I sent a book chapter that had already been accepted by a different publisher, that drew on the same material I’d be using in my book. I explained that I did not have the time (true) to write sample chapters now, but had planned to do this in the summer.

23 March (half an hour later): This wasn’t acceptable, and the tone in the Palgrave emails turned slightly formal. ‘Ideally, we’d like a sample chapter and not a writing sample – can I ask when you’d expect to be able to send one on please?’ They really had not realised that the proposal was for Pivot and thus did not need a sample. I explained this formally, adding that if they were convinced that the proposal would be better considered outside Pivot, I would withdraw it, spend the summer writing sample chapters, and then resubmit the proposal.

25 March: Well that did the trick, sort of. ‘I’ve had a chat with our series editors on this and we’re happy to go ahead with the proposal and sample material provided – thanks for your patience!’ This still wasn’t telling me which series my book was going to be considered for: Literary Disability, or Pivot? Not that it mattered much.

22 April: A reply from Palgrave on what their reviewer said (who by then had been properly briefed and knew that the proposal was for Pivot): ‘As you can see, the report is mixed – while broadly positive about the idea behind the project, the reader flags up a number of issues with the proposal as currently constituted … Unfortunately, I’m unable to commission your book on the basis of this report but would be keen to look over a fleshed out proposal that takes into account the reader’s feedback and addresses the specific points raised within his/her report.  Once this is in, I shall send it out to the reader again for a second look.  I remain keen on this for the series and for the list more broadly, but feel that it just needs some more work before it’s ready.’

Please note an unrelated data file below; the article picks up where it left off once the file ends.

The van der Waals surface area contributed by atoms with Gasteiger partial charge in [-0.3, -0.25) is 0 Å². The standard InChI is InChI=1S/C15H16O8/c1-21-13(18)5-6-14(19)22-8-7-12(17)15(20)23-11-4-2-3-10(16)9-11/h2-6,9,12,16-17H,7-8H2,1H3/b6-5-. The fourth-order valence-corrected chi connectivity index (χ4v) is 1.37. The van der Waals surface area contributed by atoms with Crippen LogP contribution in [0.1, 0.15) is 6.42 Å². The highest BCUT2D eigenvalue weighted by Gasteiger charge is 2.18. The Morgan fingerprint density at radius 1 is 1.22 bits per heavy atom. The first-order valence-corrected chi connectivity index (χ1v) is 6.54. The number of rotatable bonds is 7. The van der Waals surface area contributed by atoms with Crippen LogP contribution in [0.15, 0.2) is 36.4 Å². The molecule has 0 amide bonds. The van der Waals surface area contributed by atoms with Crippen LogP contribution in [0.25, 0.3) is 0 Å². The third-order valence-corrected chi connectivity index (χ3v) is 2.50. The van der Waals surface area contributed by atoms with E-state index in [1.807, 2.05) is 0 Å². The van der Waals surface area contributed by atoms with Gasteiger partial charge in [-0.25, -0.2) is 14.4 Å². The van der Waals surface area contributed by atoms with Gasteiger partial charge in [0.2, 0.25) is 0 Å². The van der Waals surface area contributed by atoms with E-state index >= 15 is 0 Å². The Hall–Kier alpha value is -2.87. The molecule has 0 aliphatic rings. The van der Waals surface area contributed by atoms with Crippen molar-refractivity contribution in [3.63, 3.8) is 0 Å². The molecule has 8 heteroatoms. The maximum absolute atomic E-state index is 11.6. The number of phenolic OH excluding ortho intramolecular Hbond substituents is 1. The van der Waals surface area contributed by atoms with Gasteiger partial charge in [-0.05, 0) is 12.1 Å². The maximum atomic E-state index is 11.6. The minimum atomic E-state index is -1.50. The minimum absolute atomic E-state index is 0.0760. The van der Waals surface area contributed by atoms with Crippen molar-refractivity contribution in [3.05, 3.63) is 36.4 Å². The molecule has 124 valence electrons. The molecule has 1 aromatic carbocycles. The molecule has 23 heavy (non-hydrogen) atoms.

Pivot 2
2014 Pivot catalogue

And I totally agree. Aside from some snarkiness from the reviewer about my writing style (hmmph), I agreed with their criticisms, and am completely fine about doing more work on the proposal. I’ll do as I originally planned: spend the summer writing the book as sample chapters, possibly even just write the book, period, and then resubmit it. Palgrave have since reconfirmed that they are very keen to see the revised proposal, so I will probably send it back to them, since I’d be happy for the book to go out with Pivot, or with their mainstream-length series. In the end, the length of the final book may determine the imprint, not any other factor.